Research ArticleMicrobiology

Silver Enhances Antibiotic Activity Against Gram-Negative Bacteria

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Science Translational Medicine  19 Jun 2013:
Vol. 5, Issue 190, pp. 190ra81
DOI: 10.1126/scitranslmed.3006276

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A Silver Spoon Makes the Medicine Go Down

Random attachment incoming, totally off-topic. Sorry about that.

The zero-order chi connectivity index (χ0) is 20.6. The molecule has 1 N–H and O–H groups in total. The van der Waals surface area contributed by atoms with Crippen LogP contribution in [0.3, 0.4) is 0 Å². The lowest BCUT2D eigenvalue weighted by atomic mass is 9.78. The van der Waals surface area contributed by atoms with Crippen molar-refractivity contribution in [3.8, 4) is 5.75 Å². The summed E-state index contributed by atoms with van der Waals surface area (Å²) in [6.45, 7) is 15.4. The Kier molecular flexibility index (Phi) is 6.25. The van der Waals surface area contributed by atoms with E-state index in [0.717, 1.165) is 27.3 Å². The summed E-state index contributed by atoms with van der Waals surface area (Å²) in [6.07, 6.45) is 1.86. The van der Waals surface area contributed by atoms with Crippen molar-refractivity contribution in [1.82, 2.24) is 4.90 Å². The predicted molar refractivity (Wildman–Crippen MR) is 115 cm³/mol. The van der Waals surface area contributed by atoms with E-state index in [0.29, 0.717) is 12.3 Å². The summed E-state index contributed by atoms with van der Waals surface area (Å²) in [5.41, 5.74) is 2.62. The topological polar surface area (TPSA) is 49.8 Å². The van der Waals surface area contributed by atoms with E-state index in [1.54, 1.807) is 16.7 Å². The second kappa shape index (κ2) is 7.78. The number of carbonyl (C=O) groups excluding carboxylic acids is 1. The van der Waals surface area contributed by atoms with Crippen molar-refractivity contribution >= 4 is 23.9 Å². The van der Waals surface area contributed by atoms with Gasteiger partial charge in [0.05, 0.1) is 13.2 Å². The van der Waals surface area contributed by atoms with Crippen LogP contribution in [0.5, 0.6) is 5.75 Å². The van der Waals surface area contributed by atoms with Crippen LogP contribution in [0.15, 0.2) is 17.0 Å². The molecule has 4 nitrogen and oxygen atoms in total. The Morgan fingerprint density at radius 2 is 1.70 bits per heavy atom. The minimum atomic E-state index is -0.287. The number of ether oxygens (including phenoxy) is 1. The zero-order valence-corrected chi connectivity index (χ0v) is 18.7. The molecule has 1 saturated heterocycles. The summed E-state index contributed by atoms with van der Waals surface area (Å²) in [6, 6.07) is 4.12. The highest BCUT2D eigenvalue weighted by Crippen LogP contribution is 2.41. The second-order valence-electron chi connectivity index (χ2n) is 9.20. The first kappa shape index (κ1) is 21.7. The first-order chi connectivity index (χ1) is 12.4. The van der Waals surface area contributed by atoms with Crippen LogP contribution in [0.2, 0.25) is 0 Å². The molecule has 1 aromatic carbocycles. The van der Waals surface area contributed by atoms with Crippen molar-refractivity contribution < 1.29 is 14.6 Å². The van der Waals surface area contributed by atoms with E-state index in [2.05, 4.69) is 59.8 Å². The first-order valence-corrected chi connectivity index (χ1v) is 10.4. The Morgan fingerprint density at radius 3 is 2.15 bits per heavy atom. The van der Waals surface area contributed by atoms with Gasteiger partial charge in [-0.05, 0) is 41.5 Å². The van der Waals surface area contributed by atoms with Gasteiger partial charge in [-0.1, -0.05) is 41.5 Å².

There is a growing need to enhance our antibacterial arsenal given the rising incidence of antibiotic resistance and the emergence of new virulent pathogens. Drug-resistant, difficult-to-treat Gram-negative bacterial infections have forced clinicians to revisit the use of older antimicrobials that have previously been discarded. Such is the case of silver, an intriguing compound that, despite its long-standing history as an antimicrobial (since 400 B.C.), has an unclear bactericidal mode of action. In their new study, Morones-Ramirez and his colleagues use a systems-based approach to show that silver disrupts multiple bacterial cellular processes, leading to increased production of reactive oxygen species and increased membrane permeability of Gram-negative bacteria. The authors harnessed these effects to potentiate the activity of a broad range of antibiotics against Gram-negative bacteria in different metabolic states, as well as to restore antibiotic susceptibility to resistant bacterial strains. They show both in vitro and in vivo that (i) silver’s ability to induce oxidative stress can be harnessed to potentiate antibiotic activity; (ii) silver sensitizes Gram-negative bacteria to the Gram-positive–specific antibiotic vancomycin, thereby expanding the antibacterial spectrum of this drug; and (iii) silver enhances antibiotic activity against bacterial persister cells and biofilms. This new study provides a way to enhance the activity of existing antimicrobials and goes some way toward enlarging the dwindling armamentarium of drugs to fight bacterial diseases.